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Unless these were extra special NP box cars, I'm not sure you
can infer anything from the fact that a
load of sugar arrives inside an NP box car. Basically the sugar
plant asks for a bunch of clean XM box
cars to load - and whatever clean XM box cars were in the yard
that day, went to the sugar plant!
I agree the Red River valley is known for beet sugar. So is
eastern Colorado. And California. NP XM
box cars were a common sight in those places.
Was -sugar- refined in Hawaii?? I thought the raw cane was
shipped (by the shipload) and processed on
the mainland. I know there was a huge Hawaii sugar cane mill in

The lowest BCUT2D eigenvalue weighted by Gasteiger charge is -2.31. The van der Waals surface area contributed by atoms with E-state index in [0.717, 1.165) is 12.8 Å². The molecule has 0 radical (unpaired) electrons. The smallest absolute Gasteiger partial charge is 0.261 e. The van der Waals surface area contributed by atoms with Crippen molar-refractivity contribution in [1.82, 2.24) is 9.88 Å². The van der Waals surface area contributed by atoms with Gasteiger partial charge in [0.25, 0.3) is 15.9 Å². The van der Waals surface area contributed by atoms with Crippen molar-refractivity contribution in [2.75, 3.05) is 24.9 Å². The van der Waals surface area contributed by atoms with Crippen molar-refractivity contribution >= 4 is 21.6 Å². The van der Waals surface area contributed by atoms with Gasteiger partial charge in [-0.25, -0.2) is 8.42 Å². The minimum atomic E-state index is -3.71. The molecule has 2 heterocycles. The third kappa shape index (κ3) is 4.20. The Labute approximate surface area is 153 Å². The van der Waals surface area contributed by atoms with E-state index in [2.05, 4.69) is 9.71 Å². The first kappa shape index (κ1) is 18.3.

northern California, and there was another
one in Brooklyn NY for sugar cane from the Caribbean islands.
On 2/27/2021 12:05 AM, Douglas Harding wrote:
the sugar is interesting. Sugar beets were a common crop in
Northern Iowa and Minnesota in 1949, with several sugar beet
processing plants in the region. The NP could also have been
hauling Hawaiian cane sugar from the PNW ports.
also question the SLRX cars, whose reporting marks are often
confused with Swift SRLX marks. But the numbers do match
SLRX cars. Could the loads have been mis-labeled to reduce
Wow! That Excel workbook is a labor of love.
It also raises lots of questions about where cars came from
and where the loads out were going. E.g., where did all
that sugar in NP boxcars come from? I don't suppose the
seal books have origin or destination information?
I did find one set of questionable initials = SLRX (St Louis
Refrigerator Line - beer), which I think should be SRLX
(Swift Refrigerator Line - meat). See rows 184-185.
Otherwise, a great wealth of information to ponder.